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Paul Collinson. Macrotroponin—Analytical Anomaly or Clinical Confounder. Clin Chem 2022; 68(10): 1229–31.
Dr. Paul Collinson is Professor of Cardiovascular Biomarkers and honorary Consultant Cardiologist at St George’s University Hospitals National Health Service foundation trust and St George’s University of London.
This is a podcast from Clinical Chemistry, sponsored by the Department of Laboratory Medicine at Boston Children’s Hospital. I’m Bob Barrett.
The cardiac troponins are critical diagnostic biomarkers for detecting myocardial injury. However, cardiac troponin autoantibodies can contribute to the significant discrepancies observed among troponin assays. Endogenously occurring antibodies form large complexes with circulating troponin and these are referred to as “macrotroponin.” Macrotroponin, similar to macro enzyme complexes, may reduce the clearance of troponin from circulation, leading to increased concentrations.
The October 2022 issue of Clinical Chemistry published a paper where the investigators examined the effects of macrotroponin and repeat testing by different high-sensitivity troponin I assays in a cohort of community patients with elevated troponin levels. The same issue had an accompanying editorial that asked the question whether macrotroponins are analytical anomalies or clinical confounders.
The author of that editorial is Dr. Paul Collinson. He is Professor of Cardiovascular Biomarkers and Honorary Consultant Cardiologist at St George’s University Hospitals National Health Service Foundation Trust and St George’s University of London. We’re pleased to have Professor Collinson as our guest in this podcast. So, first of all, are these macrotroponins common and how does the laboratory find them?
Well, anecdotally macrotroponins are in fact quite rare. They usually turn up when a clinician rings you in a state of some high hover saying he’s got a patient who he’s usually done lots of investigations on because they’ve got a troponin that’s really high and they can’t find anything wrong with their coronary arteries. What do I do now? What do I do now? And then we do some tests in the lab and we say “well actually, the troponin you’re looking at is a really genuine true false positive. It’s called a macrotroponin.” And they get really so delighted about it. They write up a case study and that, so most of them get into the press. That’s really what makes this paper really quite so very interesting. Because when they did their study, they found that about 99 out of 188 cases of elevated troponin that they screened had a macrotroponin present. So, this is actually quite an interesting finding.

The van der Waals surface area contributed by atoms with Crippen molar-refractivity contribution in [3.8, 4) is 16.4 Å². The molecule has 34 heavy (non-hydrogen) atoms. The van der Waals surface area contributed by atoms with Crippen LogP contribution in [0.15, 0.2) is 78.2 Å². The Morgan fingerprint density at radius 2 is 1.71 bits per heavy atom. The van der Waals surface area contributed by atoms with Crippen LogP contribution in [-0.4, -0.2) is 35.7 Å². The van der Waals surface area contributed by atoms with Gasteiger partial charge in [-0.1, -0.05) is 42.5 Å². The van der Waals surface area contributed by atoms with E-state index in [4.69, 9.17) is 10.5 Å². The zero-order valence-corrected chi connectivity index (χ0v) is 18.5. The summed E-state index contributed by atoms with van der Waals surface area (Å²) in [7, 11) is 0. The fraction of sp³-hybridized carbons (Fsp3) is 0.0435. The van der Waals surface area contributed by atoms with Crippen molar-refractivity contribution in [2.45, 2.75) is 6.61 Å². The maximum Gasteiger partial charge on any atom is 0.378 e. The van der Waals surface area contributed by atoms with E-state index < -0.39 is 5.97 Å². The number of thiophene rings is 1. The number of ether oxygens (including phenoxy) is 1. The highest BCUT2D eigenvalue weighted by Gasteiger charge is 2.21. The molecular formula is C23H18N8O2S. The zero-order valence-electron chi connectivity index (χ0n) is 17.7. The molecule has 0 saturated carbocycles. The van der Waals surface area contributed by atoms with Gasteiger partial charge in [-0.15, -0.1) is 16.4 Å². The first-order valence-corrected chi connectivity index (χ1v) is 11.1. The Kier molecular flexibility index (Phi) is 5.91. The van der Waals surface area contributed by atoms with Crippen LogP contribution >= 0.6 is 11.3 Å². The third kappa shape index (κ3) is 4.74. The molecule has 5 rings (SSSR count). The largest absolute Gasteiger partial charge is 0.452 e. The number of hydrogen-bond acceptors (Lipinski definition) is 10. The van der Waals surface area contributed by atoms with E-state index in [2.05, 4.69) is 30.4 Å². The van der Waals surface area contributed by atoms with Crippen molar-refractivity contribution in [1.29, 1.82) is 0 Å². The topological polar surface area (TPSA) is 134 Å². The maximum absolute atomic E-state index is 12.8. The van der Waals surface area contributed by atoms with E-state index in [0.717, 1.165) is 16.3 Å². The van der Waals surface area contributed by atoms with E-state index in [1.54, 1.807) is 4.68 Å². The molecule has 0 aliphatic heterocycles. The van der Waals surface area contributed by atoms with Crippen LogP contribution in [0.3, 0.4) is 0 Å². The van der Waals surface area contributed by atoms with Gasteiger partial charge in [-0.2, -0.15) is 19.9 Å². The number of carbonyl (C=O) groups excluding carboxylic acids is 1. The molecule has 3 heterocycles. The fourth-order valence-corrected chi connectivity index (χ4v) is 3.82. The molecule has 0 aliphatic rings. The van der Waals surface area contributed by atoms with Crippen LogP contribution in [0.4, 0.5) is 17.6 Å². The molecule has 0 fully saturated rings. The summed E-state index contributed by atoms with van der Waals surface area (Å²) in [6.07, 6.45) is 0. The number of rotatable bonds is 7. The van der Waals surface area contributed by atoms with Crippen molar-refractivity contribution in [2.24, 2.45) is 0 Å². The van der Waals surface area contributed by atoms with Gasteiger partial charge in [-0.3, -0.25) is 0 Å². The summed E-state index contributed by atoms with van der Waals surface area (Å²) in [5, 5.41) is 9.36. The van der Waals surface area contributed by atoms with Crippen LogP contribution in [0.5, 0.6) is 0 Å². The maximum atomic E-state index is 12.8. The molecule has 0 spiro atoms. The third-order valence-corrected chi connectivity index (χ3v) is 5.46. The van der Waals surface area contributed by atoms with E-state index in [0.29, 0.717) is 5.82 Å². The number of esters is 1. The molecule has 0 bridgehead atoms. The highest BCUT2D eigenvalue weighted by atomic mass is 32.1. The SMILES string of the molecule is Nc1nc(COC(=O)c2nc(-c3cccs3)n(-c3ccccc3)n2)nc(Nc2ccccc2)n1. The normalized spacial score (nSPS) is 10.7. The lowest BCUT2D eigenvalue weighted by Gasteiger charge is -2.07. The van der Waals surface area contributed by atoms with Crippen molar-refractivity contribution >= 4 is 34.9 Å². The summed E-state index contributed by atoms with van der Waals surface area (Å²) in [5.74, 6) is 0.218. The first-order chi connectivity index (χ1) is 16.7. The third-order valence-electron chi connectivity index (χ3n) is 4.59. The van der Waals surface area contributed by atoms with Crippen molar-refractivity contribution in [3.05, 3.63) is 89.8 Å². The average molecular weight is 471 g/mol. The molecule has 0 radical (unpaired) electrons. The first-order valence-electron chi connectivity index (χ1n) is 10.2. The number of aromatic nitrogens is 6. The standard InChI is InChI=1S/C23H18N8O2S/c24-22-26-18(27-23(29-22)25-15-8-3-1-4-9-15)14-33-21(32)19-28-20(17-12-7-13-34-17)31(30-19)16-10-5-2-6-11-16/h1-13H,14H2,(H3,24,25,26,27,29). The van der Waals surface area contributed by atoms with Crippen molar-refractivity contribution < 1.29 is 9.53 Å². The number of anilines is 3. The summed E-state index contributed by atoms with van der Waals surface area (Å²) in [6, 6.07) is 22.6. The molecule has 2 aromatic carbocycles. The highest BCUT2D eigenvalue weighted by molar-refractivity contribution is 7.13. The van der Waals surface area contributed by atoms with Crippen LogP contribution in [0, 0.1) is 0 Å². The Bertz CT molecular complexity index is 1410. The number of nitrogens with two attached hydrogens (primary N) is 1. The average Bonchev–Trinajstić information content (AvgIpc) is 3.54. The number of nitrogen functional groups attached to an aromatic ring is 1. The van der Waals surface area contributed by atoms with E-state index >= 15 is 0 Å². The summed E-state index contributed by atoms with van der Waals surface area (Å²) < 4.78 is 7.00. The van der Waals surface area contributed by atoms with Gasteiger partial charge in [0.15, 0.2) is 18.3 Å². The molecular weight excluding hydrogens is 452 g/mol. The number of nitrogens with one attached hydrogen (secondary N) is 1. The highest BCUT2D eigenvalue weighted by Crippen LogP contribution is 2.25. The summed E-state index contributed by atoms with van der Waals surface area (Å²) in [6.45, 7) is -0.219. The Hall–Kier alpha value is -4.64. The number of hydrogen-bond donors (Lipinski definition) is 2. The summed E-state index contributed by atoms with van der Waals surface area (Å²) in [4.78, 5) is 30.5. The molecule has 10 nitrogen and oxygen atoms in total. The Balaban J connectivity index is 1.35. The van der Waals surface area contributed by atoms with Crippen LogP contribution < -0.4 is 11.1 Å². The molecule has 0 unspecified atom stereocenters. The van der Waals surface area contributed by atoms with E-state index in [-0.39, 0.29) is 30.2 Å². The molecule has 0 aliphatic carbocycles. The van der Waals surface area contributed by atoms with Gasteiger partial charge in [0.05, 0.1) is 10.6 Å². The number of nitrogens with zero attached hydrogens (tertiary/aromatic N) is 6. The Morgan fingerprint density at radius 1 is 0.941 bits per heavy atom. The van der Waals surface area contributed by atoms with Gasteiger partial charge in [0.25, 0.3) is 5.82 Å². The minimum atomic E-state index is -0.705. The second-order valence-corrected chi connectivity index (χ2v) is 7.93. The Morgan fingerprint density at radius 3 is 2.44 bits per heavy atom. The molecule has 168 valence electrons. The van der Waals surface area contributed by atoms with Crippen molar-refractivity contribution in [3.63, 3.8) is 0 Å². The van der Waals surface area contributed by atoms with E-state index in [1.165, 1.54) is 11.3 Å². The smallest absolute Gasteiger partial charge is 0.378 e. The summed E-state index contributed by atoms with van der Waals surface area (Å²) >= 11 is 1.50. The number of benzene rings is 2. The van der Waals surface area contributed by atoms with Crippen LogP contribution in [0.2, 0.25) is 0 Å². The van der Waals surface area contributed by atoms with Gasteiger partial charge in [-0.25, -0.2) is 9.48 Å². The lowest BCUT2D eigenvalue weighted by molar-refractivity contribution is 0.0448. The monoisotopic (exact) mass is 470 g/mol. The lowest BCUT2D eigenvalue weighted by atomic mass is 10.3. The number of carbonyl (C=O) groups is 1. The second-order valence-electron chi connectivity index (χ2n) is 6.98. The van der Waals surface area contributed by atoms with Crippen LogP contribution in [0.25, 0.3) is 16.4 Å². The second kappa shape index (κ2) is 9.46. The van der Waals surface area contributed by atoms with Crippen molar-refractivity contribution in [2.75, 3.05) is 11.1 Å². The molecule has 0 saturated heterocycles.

So, do you find it surprising that the rate reported by Lam and co-workers is so high?
Well, also that is both yes and no. The real problem is that no one’s ever done a systematic study to find out how much macrotroponins are present because as I’ve said they’re usually anecdotal. Someone finds one and they get it confirmed and no one ever really sat down and said, “Alright, how many of them have we got all the time?” But the important thing about this study is you need to see it in the context under which they performed it. Essentially what they did was they took a large community population who were having troponins measured. They screened 4,641 tests. They identified 188 elevations where they had a sample and full clinical information, and then they found 99 troponins there.
So, you’re looking at a relatively small proportion of the total number that they screened with an elevation who actually had a macrotroponin, and the median troponin was typically about twice the upper reference limit. In the majority of cases, it’s actually less than five times the upper reference, similar to the assay. Although interestingly enough, if there were patients who had a cardiac history, it tended to be slightly higher.
Most of the macrotroponin reports I’ve come across, the troponin results are really very high. We’re talking about hundreds of multiples of the upper reference limit. So I think that the findings, while they’re really, really interesting, represent a combination of two things. It’s combination of case selection and the fact that majority of the macrotroponins here are not really very high.